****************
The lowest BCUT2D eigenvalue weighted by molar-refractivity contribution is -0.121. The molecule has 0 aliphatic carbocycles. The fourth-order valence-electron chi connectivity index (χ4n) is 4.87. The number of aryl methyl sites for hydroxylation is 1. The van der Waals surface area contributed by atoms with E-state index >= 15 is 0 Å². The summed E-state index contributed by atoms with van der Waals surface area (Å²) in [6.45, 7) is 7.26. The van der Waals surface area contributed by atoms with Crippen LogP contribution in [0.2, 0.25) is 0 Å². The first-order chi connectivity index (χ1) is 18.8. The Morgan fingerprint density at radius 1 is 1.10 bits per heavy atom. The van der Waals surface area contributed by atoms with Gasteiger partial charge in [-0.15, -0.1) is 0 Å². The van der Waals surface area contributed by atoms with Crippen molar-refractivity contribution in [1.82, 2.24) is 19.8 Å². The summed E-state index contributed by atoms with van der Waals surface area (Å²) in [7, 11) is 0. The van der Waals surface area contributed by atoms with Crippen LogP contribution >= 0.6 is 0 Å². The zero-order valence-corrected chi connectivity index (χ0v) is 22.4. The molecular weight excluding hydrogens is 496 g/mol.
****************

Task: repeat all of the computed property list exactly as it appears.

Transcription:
The lowest BCUT2D eigenvalue weighted by molar-refractivity contribution is -0.121. The molecule has 0 aliphatic carbocycles. The fourth-order valence-electron chi connectivity index (χ4n) is 4.87. The number of aryl methyl sites for hydroxylation is 1. The van der Waals surface area contributed by atoms with E-state index >= 15 is 0 Å². The summed E-state index contributed by atoms with van der Waals surface area (Å²) in [6.45, 7) is 7.26. The van der Waals surface area contributed by atoms with Crippen LogP contribution in [0.2, 0.25) is 0 Å². The first-order chi connectivity index (χ1) is 18.8. The Morgan fingerprint density at radius 1 is 1.10 bits per heavy atom. The van der Waals surface area contributed by atoms with Gasteiger partial charge in [-0.15, -0.1) is 0 Å². The van der Waals surface area contributed by atoms with Crippen molar-refractivity contribution in [1.82, 2.24) is 19.8 Å². The summed E-state index contributed by atoms with van der Waals surface area (Å²) in [7, 11) is 0. The van der Waals surface area contributed by atoms with Crippen LogP contribution >= 0.6 is 0 Å². The zero-order valence-corrected chi connectivity index (χ0v) is 22.4. The molecular weight excluding hydrogens is 496 g/mol.